Python Language Division


Example

Python does integer division when both operands are integers. The behavior of Python's division operators have changed from Python 2.x and 3.x (see also Integer Division ).

a, b, c, d, e = 3, 2, 2.0, -3, 10
Python 2.x2.7

In Python 2 the result of the ' / ' operator depends on the type of the numerator and denominator.

a / b                  # = 1 

a / c                  # = 1.5

d / b                  # = -2

b / a                  # = 0

d / e                  # = -1

Note that because both a and b are ints, the result is an int.

The result is always rounded down (floored).

Because c is a float, the result of a / c is a float.

You can also use the operator module:

import operator        # the operator module provides 2-argument arithmetic functions
operator.div(a, b)     # = 1
operator.__div__(a, b) # = 1
Python 2.x2.2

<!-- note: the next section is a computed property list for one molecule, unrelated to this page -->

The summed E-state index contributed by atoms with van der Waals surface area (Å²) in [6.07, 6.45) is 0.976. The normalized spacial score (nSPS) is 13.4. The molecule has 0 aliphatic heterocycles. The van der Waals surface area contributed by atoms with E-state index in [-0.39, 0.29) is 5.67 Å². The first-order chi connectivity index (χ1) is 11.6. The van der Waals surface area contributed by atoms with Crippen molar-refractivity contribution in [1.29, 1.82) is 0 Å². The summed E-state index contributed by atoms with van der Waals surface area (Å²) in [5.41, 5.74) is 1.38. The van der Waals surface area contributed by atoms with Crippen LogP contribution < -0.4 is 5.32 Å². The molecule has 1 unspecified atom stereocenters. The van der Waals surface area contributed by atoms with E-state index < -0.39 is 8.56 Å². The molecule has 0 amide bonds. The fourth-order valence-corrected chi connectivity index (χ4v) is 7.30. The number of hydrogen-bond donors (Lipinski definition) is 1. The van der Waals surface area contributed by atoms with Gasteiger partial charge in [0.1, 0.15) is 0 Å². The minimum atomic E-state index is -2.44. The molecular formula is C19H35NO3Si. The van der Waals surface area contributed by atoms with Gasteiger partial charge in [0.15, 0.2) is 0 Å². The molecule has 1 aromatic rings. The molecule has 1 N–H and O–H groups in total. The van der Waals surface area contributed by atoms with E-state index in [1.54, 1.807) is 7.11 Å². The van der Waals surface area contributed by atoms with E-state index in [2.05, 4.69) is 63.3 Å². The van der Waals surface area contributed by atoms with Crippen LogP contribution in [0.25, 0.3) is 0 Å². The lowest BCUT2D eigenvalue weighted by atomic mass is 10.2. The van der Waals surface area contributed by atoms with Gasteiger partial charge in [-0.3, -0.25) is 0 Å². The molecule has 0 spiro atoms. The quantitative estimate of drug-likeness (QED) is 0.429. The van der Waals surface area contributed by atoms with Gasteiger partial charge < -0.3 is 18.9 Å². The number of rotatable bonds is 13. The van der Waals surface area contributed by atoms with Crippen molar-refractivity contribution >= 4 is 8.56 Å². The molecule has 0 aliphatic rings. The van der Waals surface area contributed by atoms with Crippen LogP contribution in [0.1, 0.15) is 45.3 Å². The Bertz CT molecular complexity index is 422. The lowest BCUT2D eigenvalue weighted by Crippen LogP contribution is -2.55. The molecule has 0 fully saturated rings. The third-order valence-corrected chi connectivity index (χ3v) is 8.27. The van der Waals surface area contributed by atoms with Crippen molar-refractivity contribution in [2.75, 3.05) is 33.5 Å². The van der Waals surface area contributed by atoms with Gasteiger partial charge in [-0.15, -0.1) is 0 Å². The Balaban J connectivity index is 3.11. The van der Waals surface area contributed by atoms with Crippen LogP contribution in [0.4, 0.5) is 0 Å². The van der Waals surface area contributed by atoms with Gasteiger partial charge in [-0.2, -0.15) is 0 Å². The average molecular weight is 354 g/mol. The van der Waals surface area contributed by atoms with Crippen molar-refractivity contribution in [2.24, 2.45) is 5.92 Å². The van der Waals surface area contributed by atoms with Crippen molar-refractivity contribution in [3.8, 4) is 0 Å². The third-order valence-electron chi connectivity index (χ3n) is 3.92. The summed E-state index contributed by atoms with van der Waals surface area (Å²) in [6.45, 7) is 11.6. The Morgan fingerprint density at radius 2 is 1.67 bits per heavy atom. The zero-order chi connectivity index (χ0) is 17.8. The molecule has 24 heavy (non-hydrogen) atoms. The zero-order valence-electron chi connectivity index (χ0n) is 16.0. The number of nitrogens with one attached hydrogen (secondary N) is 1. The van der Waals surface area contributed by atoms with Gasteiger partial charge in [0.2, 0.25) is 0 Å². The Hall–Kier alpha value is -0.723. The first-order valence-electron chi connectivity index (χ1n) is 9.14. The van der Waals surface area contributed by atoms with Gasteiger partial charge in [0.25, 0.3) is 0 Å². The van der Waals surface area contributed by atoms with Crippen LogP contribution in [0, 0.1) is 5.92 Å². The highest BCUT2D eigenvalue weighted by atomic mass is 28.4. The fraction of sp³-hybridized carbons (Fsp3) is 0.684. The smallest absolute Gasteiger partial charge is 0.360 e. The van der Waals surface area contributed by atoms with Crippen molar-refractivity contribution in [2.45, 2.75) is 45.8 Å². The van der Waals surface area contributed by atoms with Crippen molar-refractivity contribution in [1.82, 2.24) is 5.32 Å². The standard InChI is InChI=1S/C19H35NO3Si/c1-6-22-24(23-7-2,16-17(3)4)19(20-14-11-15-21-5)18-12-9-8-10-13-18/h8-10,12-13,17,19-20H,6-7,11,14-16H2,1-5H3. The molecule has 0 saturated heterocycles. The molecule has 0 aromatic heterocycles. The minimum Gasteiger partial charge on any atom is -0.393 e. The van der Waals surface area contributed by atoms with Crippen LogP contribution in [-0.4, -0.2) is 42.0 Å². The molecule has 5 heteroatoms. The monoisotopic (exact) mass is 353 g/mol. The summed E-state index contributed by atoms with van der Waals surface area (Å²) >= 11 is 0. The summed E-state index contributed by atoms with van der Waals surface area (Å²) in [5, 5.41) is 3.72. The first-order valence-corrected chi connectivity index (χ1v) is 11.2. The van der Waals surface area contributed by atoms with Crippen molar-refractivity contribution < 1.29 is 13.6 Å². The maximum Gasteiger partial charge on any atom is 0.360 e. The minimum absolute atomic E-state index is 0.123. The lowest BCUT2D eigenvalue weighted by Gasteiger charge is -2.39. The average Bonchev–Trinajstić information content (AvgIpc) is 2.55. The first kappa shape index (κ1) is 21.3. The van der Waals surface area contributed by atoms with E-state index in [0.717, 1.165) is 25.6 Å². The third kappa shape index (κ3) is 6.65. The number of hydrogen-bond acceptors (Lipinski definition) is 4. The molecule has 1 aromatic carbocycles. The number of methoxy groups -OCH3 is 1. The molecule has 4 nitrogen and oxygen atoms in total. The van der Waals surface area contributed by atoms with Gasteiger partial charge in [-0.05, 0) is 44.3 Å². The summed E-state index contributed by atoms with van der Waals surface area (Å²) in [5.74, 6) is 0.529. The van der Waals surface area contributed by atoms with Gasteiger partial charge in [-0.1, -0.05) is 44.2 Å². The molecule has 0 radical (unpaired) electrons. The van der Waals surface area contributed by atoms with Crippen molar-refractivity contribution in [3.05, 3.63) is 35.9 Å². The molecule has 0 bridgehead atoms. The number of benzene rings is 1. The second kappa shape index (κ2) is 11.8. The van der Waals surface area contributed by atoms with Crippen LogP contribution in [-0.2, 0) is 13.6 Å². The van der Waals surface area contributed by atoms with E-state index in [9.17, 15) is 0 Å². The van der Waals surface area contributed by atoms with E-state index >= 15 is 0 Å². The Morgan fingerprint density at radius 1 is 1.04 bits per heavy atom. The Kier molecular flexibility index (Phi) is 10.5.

What if you want float division:

Recommended:

from __future__ import division # applies Python 3 style division to the entire module
a / b                  # = 1.5 
a // b                 # = 1

Okay (if you don't want to apply to the whole module):

a / (b * 1.0)          # = 1.5
1.0 * a / b            # = 1.5
a / b * 1.0            # = 1.0    (careful with order of operations)

from operator import truediv
truediv(a, b)          # = 1.5

Not recommended (may raise TypeError, eg if argument is complex):

float(a) / b           # = 1.5
a / float(b)           # = 1.5
Python 2.x2.2

The ' // ' operator in Python 2 forces floored division regardless of type.

a // b                # = 1
a // c                # = 1.0
Python 3.x3.0

In Python 3 the / operator performs 'true' division regardless of types. The // operator performs floor division and maintains type.

a / b                  # = 1.5 
e / b                  # = 5.0
a // b                 # = 1
a // c                 # = 1.0

import operator            # the operator module provides 2-argument arithmetic functions
operator.truediv(a, b)     # = 1.5
operator.floordiv(a, b)    # = 1
operator.floordiv(a, c)    # = 1.0

Possible combinations (builtin types):

  • int and int (gives an int in Python 2 and a float in Python 3)
  • int and float (gives a float)
  • int and complex (gives a complex)
  • float and float (gives a float)
  • float and complex (gives a complex)
  • complex and complex (gives a complex)

See PEP 238 for more information.